State investigators are looking into whether the ad illegally used information from a federal law enforcement database. "Because this is a federally controlled and regulated system, CBI has requested the assistance of the FBI to further pursue the investigation," CBI director Robert Cantwell said today. "The FBI and CBI will be working jointly to complete the investigation." Democrat Bill Ritter's campaign has suggested the information did come from the federal crime records. Beauprez spokesman John Marshall has said the details came from an informant, whom he refused to identify.The article says the request was made by the CBI This past Sunday, Progress Now Action also sent a written request to the F.B.I. seeking their participation in the probe. The question is: did Republican gubernatorial candidate Bob Beauprez's campaign break federal or state laws by illegally accessing the highly restricted National Crime Information Center (NCIC) database? Beauprez continues to refuse to disclose how he got the information. He's referred to his source as an "informant" and has tried to hide behind a kind of journalist's privilege, which of course, is ridiculous. A political campaign is not a journalist. Not to mention, as New York Times reporter Judith Miller learned the hard way, there is no privilege when it comes to a federal criminal investigation. This is the last thing Beauprez needs in the weeks preceding the election. But, it was stupid of his campaign not to realize it was using confidential records. Beauprez approved the ad against Ritter in which the confidential records were used. Sooner or later, the source will be revealed. I wonder which law enforcement officer or state or federal employee is going to be out of a job. The possibilities are numerous.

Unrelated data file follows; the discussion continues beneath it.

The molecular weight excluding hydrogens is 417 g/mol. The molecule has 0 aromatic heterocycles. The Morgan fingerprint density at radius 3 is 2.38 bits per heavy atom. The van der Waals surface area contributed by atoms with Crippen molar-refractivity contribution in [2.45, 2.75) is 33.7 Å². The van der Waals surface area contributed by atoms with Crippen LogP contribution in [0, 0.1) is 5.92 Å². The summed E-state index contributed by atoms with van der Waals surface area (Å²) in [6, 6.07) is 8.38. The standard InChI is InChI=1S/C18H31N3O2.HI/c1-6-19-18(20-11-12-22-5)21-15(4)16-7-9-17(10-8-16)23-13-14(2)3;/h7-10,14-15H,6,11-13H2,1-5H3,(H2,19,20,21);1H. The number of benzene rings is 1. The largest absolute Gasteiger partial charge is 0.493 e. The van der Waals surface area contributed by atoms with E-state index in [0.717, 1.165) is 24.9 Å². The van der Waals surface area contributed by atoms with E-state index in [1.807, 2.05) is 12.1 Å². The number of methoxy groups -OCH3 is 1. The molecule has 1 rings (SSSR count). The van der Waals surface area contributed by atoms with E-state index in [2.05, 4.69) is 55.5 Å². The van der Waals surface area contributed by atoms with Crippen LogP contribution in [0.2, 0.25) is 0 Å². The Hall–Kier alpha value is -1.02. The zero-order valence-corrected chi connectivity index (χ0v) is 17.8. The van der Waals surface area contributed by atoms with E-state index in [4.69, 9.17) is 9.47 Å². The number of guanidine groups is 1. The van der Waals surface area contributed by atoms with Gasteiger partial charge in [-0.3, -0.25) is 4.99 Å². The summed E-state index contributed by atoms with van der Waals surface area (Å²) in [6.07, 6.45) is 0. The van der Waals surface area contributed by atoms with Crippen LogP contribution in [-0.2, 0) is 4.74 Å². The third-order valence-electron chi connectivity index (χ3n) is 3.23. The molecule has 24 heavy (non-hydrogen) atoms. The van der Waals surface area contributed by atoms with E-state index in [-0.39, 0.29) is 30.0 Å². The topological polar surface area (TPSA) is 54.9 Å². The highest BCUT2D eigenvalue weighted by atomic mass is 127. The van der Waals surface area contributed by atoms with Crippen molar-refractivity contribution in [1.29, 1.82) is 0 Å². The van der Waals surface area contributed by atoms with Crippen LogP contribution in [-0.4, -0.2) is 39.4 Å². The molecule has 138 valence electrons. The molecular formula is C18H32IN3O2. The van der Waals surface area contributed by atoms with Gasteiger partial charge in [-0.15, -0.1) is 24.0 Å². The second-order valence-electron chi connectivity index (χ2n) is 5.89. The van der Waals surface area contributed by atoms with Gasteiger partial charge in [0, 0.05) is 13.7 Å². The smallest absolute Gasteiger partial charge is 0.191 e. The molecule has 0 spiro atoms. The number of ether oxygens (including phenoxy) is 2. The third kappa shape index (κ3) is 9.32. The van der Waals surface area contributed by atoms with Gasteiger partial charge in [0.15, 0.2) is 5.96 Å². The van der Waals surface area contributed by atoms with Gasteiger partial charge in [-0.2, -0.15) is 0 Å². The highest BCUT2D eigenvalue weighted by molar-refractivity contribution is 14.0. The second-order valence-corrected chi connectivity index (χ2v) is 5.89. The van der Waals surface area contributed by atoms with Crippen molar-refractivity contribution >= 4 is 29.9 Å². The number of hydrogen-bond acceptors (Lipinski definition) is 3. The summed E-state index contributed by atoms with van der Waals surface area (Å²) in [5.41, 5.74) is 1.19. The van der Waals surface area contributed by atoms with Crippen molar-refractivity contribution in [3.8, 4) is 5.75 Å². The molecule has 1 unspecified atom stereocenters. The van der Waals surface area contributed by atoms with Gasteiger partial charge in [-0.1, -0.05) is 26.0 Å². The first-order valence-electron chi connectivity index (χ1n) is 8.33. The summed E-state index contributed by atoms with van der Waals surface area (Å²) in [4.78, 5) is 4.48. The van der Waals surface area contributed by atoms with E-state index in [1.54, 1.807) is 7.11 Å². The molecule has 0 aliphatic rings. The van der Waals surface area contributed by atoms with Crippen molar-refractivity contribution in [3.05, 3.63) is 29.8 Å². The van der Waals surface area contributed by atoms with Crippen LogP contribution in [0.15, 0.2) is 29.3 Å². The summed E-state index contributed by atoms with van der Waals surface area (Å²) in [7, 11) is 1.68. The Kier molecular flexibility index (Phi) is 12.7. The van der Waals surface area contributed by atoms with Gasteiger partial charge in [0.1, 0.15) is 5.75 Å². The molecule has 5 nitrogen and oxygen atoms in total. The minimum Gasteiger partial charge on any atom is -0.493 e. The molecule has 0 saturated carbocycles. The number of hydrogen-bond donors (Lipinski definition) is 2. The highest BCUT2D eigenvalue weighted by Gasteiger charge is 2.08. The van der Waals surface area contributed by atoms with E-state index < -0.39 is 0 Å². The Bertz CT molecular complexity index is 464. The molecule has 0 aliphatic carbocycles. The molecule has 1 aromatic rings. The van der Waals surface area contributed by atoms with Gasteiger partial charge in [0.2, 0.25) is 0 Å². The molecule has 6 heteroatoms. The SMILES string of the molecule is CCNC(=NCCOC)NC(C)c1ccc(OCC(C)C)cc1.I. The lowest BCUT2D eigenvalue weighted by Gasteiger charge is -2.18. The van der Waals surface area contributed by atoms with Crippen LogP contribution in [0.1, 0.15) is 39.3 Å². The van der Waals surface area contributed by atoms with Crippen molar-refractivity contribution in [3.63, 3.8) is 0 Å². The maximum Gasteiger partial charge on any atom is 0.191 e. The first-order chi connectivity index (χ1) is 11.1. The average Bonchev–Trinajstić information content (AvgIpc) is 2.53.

Colorado coal mining sits at a crossroads.
The Mile High Holidays: A Local Gift Guide
Meet the principal of Columbine High School.
Everything you need to know about Colorado's grand experiment with legalized recreational...